W3C home > Mailing lists > Public > public-html@w3.org > May 2010

Re: ISSUE-41: Creating a JavaScript DataGrid Widget

From: Jonas Sicking <jonas@sicking.cc>
Date: Mon, 3 May 2010 16:42:45 -0700
Message-ID: <i2i63df84f1005031642jdc1afd9cn5a126da75b0f7df1@mail.gmail.com>
To: Tony Ross <tross@microsoft.com>
Cc: "Ennals, Robert (robert.ennals@intel.com)" <robert.ennals@intel.com>, "public-html@w3.org" <public-html@w3.org>
On Mon, May 3, 2010 at 4:20 PM, Tony Ross <tross@microsoft.com> wrote:
> On Monday, May 03, 2010 3:36 PM, Jonas Sicking wrote:
>> On Mon, May 3, 2010 at 3:26 PM, Tony Ross <tross@microsoft.com> wrote:
>> > On Monday, May 03, 2010 11:51 AM, Jonas Sicking wrote:
>> > > It sounds to me like the problems you are bringing up are exactly the
>> > > same ones as there are with data-*. I.e. it doesn't seem like moving
>> > > to the Y proposal solves or adds any problems, it just moves the same ones around.
>> > > The only difference is that with Robs proposal you've removed the "data-"
>> > > prefix, but all other problems remain.
>> >
>> > I should have been more clear. There are a few improvements the ASP.NET team liked:
>> > 1) Shorter attribute names (5 fewer characters per attribute)
>> I do feel the pain here, though it doesn't seem like enough of a problem to
>> overhaul the language the way that many (all?) of the "distributed
>> extensibility" proposals do.
>> I suppose it's too late to change "data-" to "d-"...
> I agree with not wanting to overhaul the language.
> Really I'm just looking to let something like the following validate:
>        <th asp-sort="desc">
> This should require zero changes to the parsing algorithm and resulting DOM.
> Unless I misunderstood, this is what Rob's proposal Y enables.

I guess I was a bit over dramatic with "overhaul the language" :). It
doesn't mean any changes to implementations, but it does change a lot
of other aspects. It does change what is "valid HTML" (though the
usefulness of that term is debatable), and it does change logistics in
that now HTML is run through a registry in addition to a working
group. And it also creates the problem you mentioned earlier of people
rushing to register short prefixes, not to mention that we'll probably
end up loosing good names to defunct projects and companies.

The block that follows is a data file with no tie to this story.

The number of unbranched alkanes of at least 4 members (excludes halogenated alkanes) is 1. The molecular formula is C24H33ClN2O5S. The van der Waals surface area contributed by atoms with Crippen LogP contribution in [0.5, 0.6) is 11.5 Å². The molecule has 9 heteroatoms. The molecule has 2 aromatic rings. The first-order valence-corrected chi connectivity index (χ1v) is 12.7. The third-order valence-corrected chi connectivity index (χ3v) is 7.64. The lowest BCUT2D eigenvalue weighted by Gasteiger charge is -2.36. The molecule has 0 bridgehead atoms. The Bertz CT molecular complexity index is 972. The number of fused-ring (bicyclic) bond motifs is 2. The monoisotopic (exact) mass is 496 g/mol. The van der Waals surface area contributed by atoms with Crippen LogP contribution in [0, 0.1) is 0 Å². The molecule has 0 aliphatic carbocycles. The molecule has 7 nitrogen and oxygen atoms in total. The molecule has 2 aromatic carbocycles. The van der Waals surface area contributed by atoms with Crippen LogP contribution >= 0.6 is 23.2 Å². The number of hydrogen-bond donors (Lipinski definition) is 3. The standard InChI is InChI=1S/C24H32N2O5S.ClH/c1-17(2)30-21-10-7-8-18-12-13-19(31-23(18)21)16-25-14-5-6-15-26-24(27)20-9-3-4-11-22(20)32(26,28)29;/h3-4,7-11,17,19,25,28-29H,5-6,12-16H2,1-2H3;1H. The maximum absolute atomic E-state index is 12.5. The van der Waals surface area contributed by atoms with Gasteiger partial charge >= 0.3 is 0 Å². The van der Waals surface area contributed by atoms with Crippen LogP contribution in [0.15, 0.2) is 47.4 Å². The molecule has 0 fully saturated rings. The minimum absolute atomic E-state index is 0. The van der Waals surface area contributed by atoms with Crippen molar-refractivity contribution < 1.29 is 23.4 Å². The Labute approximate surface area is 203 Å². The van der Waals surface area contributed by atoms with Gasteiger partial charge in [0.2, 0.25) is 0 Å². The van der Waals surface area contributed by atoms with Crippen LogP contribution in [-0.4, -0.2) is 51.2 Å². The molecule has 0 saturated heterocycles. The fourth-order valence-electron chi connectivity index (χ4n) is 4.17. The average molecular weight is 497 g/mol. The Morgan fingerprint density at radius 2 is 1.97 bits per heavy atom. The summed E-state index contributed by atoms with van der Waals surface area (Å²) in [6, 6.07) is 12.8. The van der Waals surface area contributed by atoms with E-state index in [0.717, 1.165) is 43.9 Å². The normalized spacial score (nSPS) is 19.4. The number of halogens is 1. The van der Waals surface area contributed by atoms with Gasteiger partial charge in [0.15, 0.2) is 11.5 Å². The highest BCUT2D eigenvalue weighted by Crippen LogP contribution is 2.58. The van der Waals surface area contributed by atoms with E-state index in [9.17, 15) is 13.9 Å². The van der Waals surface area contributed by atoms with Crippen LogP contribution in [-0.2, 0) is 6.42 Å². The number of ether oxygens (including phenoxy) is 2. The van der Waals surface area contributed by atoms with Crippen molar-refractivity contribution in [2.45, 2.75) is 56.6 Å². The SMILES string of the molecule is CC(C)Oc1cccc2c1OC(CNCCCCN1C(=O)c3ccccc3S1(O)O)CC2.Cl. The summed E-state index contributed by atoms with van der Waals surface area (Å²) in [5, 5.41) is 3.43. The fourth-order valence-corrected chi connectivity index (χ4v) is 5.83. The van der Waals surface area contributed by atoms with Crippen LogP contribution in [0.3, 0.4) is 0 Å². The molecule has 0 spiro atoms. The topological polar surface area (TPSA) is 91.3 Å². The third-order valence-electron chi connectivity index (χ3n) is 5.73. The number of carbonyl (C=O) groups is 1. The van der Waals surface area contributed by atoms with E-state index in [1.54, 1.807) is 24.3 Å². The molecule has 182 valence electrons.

>> > 2) Clear separation between extended attributes and custom attributes
>> > added by the page author
>> I'm not sure I understand the distinction. Is the distinction attributes defined
>> by the UA vendor, vs. attributes defined by the page author? Or between
>> attributes defined by a library author and attributes defined by the page
>> author? Or something else?
> The distinction is between attributes defined by a library author and attributes defined by the page author.

Though arguably the data-foo-bar vs. data-bar distinction does that
already. At least if people play nice. And if people don't play nice
there is nothing preventing page authors using attributes named

>> > > What I prefer is a best effort solution. I.e. libraries and people do
>> > > their best to avoid collisions. When collisions happen they will
>> > > rarely end up being used at the same set of pages. And in the cases
>> > > when they do end up in the same set of pages, people can deal. For
>> > > example if two JS libraries become popular but started out using the
>> > > same prefix, one of them can change. Or they can make the prefix
>> configurable.
>> >
>> > I'm fine with putting the burden of conflict-resolution on the library itself.
>> > Perhaps we can add text encouraging libraries to make their prefixes
>> configurable.
>> That sounds like a good idea to me.
> Great. Does anyone disagree with this?
> If not, I think this point would be good to include in Rob's proposal Y.

I think we should do this apart from any of the decentralized
extensibility issue entirely. The spec already recommends libraries on
how they should use data attributes. Seems like it could go in as part
of that.

/ Jonas
Received on Monday, 3 May 2010 23:43:45 UTC

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